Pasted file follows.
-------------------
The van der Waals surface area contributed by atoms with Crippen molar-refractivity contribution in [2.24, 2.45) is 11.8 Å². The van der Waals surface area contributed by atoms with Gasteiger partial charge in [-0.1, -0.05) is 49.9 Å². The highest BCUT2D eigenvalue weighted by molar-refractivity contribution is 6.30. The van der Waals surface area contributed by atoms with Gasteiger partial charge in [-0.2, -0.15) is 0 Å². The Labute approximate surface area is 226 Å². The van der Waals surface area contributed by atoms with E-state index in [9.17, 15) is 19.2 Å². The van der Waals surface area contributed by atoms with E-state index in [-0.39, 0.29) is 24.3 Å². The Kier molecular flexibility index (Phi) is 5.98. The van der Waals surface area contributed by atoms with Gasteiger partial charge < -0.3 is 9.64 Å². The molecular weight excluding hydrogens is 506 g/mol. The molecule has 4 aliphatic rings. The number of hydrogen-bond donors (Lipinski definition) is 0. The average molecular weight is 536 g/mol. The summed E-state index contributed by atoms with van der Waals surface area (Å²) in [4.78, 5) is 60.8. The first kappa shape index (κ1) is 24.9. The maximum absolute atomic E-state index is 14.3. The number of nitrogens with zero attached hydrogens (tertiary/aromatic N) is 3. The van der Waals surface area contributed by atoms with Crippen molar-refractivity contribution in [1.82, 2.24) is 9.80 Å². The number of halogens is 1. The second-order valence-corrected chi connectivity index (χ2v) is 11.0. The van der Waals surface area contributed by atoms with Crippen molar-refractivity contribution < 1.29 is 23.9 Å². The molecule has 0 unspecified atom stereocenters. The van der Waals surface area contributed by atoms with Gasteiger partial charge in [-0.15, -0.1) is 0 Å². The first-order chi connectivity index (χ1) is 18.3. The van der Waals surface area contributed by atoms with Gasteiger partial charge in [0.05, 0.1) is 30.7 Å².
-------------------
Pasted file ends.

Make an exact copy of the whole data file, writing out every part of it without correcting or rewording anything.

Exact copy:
The van der Waals surface area contributed by atoms with Crippen molar-refractivity contribution in [2.24, 2.45) is 11.8 Å². The van der Waals surface area contributed by atoms with Gasteiger partial charge in [-0.1, -0.05) is 49.9 Å². The highest BCUT2D eigenvalue weighted by molar-refractivity contribution is 6.30. The van der Waals surface area contributed by atoms with Gasteiger partial charge in [-0.2, -0.15) is 0 Å². The Labute approximate surface area is 226 Å². The van der Waals surface area contributed by atoms with E-state index in [9.17, 15) is 19.2 Å². The van der Waals surface area contributed by atoms with E-state index in [-0.39, 0.29) is 24.3 Å². The Kier molecular flexibility index (Phi) is 5.98. The van der Waals surface area contributed by atoms with Gasteiger partial charge < -0.3 is 9.64 Å². The molecular weight excluding hydrogens is 506 g/mol. The molecule has 4 aliphatic rings. The number of hydrogen-bond donors (Lipinski definition) is 0. The average molecular weight is 536 g/mol. The summed E-state index contributed by atoms with van der Waals surface area (Å²) in [4.78, 5) is 60.8. The first kappa shape index (κ1) is 24.9. The maximum absolute atomic E-state index is 14.3. The number of nitrogens with zero attached hydrogens (tertiary/aromatic N) is 3. The van der Waals surface area contributed by atoms with Crippen molar-refractivity contribution in [1.82, 2.24) is 9.80 Å². The number of halogens is 1. The second-order valence-corrected chi connectivity index (χ2v) is 11.0. The van der Waals surface area contributed by atoms with Crippen molar-refractivity contribution < 1.29 is 23.9 Å². The molecule has 0 unspecified atom stereocenters. The van der Waals surface area contributed by atoms with Gasteiger partial charge in [-0.15, -0.1) is 0 Å². The first-order chi connectivity index (χ1) is 18.3. The van der Waals surface area contributed by atoms with Gasteiger partial charge in [0.05, 0.1) is 30.7 Å².